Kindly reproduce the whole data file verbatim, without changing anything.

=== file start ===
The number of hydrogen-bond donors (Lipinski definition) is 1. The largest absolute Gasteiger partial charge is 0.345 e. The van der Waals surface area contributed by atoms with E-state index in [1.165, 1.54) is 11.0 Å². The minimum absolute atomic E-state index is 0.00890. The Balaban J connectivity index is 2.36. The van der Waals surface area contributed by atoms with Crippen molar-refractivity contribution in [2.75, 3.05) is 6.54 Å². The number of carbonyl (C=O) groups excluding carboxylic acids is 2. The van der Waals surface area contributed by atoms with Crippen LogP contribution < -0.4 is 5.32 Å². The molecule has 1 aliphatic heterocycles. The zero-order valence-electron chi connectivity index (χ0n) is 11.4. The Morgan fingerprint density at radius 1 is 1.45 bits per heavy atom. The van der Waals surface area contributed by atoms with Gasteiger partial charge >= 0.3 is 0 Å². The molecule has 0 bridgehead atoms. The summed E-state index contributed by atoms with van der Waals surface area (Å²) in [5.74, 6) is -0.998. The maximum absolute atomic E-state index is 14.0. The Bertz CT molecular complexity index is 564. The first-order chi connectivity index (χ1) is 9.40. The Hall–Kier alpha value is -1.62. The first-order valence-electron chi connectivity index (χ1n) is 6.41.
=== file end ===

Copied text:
The number of hydrogen-bond donors (Lipinski definition) is 1. The largest absolute Gasteiger partial charge is 0.345 e. The van der Waals surface area contributed by atoms with E-state index in [1.165, 1.54) is 11.0 Å². The minimum absolute atomic E-state index is 0.00890. The Balaban J connectivity index is 2.36. The van der Waals surface area contributed by atoms with Crippen molar-refractivity contribution in [2.75, 3.05) is 6.54 Å². The number of carbonyl (C=O) groups excluding carboxylic acids is 2. The van der Waals surface area contributed by atoms with Crippen LogP contribution < -0.4 is 5.32 Å². The molecule has 1 aliphatic heterocycles. The zero-order valence-electron chi connectivity index (χ0n) is 11.4. The Morgan fingerprint density at radius 1 is 1.45 bits per heavy atom. The van der Waals surface area contributed by atoms with Gasteiger partial charge >= 0.3 is 0 Å². The molecule has 0 bridgehead atoms. The summed E-state index contributed by atoms with van der Waals surface area (Å²) in [5.74, 6) is -0.998. The maximum absolute atomic E-state index is 14.0. The Bertz CT molecular complexity index is 564. The first-order chi connectivity index (χ1) is 9.40. The Hall–Kier alpha value is -1.62. The first-order valence-electron chi connectivity index (χ1n) is 6.41.